Low-income People Get Free Dental and Medical Care

South American Division

Low-income People Get Free Dental and Medical Care

A mobile clinic was provided by Instituto Água Viva, in partnership with ADRA

Humanitarian | Brazil | Pedro Farias

Taking care of your health is essential to maintain your vigor and improve your appearance. However, not everyone has access to quality medical service. Noting this need, Instituto Água Viva, in partnership with the Adventist Development and Relief Agency (ADRA), set up a small medical center with dental, clinical, psychological, and psychiatric care, all free for low-income people.

Consultations were offered from June 3–6 in Juazeiro, Bahia. The clinic saw ten patients a day to avoid contamination by COVID-19. The community of Residencial Itaberaba was awarded the services, and the residents were happy with the reception. “It is very difficult and time-consuming to get this service through the SUS, and we are happy with the support you are giving me and the community,” said Genilson Gomes, a resident that participated in the program.

Due to the lack of more accessible dental care, tooth decay and other oral problems have been growing in large, needy communities. “Because these people cannot afford to look for a good dentist, there are several procedures that they need to undergo. The situation is so serious that the most recurrent cases are tooth extraction,” said Bruna Silva Malta, an orthodontist and volunteer.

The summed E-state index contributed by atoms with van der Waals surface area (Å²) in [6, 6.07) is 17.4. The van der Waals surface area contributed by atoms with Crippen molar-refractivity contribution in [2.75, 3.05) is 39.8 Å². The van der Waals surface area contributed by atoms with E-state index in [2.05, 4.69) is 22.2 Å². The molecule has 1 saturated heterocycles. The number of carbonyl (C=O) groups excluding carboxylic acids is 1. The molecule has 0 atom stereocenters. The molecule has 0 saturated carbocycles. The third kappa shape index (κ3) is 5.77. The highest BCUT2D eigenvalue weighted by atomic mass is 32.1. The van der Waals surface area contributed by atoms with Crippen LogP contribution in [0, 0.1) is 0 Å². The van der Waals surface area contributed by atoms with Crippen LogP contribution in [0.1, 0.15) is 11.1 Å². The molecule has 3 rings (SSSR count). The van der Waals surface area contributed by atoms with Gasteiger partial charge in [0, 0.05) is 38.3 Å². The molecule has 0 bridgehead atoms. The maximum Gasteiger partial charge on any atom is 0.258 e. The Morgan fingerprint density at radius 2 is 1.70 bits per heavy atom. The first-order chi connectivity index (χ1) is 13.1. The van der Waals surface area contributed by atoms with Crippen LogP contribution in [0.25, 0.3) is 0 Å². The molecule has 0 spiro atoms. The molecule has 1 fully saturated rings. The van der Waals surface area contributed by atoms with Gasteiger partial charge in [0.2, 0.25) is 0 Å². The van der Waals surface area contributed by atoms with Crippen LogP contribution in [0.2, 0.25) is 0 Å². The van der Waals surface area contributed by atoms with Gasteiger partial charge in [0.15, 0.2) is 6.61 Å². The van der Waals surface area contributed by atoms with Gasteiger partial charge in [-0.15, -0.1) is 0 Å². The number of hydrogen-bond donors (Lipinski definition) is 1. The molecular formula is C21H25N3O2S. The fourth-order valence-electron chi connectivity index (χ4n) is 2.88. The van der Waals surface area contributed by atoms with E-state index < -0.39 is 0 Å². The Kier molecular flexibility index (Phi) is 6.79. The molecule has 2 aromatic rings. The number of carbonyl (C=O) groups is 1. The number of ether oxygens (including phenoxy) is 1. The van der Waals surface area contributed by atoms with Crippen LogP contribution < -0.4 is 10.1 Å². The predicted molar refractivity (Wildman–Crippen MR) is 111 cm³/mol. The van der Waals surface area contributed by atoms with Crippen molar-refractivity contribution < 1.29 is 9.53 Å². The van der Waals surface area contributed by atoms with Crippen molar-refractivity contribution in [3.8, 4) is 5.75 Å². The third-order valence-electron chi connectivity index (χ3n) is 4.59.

Solidarity and Gratitude

Patients at the Nossa Senhora de Fátima Psychiatric Hospital also benefited from the action. Pastor Cleiton Motta, president of the Adventist Church for northern Bahia, visited the sanatorium, where he delivered books about hope and prayed with local officials. The institution's financial director, Renan Teixeira, thanked the Adventist Church, along with Instituto Água Viva, for their solidarity. “I thank God and you for your contribution to helping vulnerable people. Thank you to the president of the Adventist Church for your prayers and collaboration,” he said.

More than 25 families from Juazeiro benefited from food cards. Each family received a card with R$120 for grocery purchases during the month of June and another R$120 that will be deposited in the month of July, totaling R$240 of benefit for families in the region.

ADRA volunteers conducted all the mobile clinic visits and other services offered to the people. “There are very needy communities, with people who have many needs, and there is no quality public service unless it is paid for. I believe that all these services will benefit many people who need physical and spiritual healing,” said Joel de Oliveira, a volunteer.

This article was originally published on the South American Division’s Portuguese news site